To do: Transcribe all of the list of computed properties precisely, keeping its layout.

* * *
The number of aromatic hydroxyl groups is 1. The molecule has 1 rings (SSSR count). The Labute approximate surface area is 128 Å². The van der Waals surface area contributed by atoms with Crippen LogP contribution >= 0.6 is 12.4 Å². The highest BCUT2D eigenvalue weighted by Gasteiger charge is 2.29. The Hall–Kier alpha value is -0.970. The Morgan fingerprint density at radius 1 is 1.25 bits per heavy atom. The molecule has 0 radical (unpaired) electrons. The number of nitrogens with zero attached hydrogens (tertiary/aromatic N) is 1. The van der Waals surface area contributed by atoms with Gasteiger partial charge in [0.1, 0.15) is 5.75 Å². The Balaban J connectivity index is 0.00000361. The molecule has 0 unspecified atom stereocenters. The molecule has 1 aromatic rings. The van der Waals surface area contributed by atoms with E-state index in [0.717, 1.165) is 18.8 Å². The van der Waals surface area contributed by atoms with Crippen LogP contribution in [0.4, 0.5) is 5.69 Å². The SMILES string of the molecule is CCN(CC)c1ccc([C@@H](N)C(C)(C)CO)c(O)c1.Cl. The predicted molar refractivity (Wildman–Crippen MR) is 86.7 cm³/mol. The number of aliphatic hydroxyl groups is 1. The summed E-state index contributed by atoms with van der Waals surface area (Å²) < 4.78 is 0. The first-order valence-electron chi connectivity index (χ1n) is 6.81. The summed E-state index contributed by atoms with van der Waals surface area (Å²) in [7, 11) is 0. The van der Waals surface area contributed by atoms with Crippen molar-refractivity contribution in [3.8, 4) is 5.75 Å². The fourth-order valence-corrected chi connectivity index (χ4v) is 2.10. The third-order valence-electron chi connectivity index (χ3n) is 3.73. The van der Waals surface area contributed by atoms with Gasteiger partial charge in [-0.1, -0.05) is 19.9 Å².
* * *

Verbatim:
The number of aromatic hydroxyl groups is 1. The molecule has 1 rings (SSSR count). The Labute approximate surface area is 128 Å². The van der Waals surface area contributed by atoms with Crippen LogP contribution >= 0.6 is 12.4 Å². The highest BCUT2D eigenvalue weighted by Gasteiger charge is 2.29. The Hall–Kier alpha value is -0.970. The Morgan fingerprint density at radius 1 is 1.25 bits per heavy atom. The molecule has 0 radical (unpaired) electrons. The number of nitrogens with zero attached hydrogens (tertiary/aromatic N) is 1. The van der Waals surface area contributed by atoms with Gasteiger partial charge in [0.1, 0.15) is 5.75 Å². The Balaban J connectivity index is 0.00000361. The molecule has 0 unspecified atom stereocenters. The molecule has 1 aromatic rings. The van der Waals surface area contributed by atoms with E-state index in [0.717, 1.165) is 18.8 Å². The van der Waals surface area contributed by atoms with Crippen LogP contribution in [0.4, 0.5) is 5.69 Å². The SMILES string of the molecule is CCN(CC)c1ccc([C@@H](N)C(C)(C)CO)c(O)c1.Cl. The predicted molar refractivity (Wildman–Crippen MR) is 86.7 cm³/mol. The number of aliphatic hydroxyl groups is 1. The summed E-state index contributed by atoms with van der Waals surface area (Å²) < 4.78 is 0. The first-order valence-electron chi connectivity index (χ1n) is 6.81. The summed E-state index contributed by atoms with van der Waals surface area (Å²) in [7, 11) is 0. The van der Waals surface area contributed by atoms with Crippen molar-refractivity contribution in [3.8, 4) is 5.75 Å². The fourth-order valence-corrected chi connectivity index (χ4v) is 2.10. The third-order valence-electron chi connectivity index (χ3n) is 3.73. The van der Waals surface area contributed by atoms with Gasteiger partial charge in [-0.1, -0.05) is 19.9 Å².